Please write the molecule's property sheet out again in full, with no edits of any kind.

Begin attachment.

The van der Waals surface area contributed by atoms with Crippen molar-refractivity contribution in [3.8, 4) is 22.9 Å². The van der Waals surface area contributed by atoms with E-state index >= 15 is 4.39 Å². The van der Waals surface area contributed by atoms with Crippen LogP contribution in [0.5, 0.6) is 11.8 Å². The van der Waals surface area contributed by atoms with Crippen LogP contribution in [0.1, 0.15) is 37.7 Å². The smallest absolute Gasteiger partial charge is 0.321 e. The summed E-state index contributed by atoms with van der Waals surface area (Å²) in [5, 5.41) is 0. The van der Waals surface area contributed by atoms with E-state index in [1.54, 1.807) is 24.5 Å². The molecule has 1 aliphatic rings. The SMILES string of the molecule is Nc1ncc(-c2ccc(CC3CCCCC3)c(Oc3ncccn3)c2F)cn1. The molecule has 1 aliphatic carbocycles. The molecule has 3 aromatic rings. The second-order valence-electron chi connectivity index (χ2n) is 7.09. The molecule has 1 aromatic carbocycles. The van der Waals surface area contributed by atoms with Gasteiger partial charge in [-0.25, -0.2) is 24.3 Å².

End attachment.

The van der Waals surface area contributed by atoms with Crippen molar-refractivity contribution in [3.8, 4) is 22.9 Å². The van der Waals surface area contributed by atoms with E-state index >= 15 is 4.39 Å². The van der Waals surface area contributed by atoms with Crippen LogP contribution in [0.5, 0.6) is 11.8 Å². The van der Waals surface area contributed by atoms with Crippen LogP contribution in [0.1, 0.15) is 37.7 Å². The smallest absolute Gasteiger partial charge is 0.321 e. The summed E-state index contributed by atoms with van der Waals surface area (Å²) in [5, 5.41) is 0. The van der Waals surface area contributed by atoms with E-state index in [1.54, 1.807) is 24.5 Å². The molecule has 1 aliphatic rings. The SMILES string of the molecule is Nc1ncc(-c2ccc(CC3CCCCC3)c(Oc3ncccn3)c2F)cn1. The molecule has 1 aliphatic carbocycles. The molecule has 3 aromatic rings. The second-order valence-electron chi connectivity index (χ2n) is 7.09. The molecule has 1 aromatic carbocycles. The van der Waals surface area contributed by atoms with Gasteiger partial charge in [-0.25, -0.2) is 24.3 Å².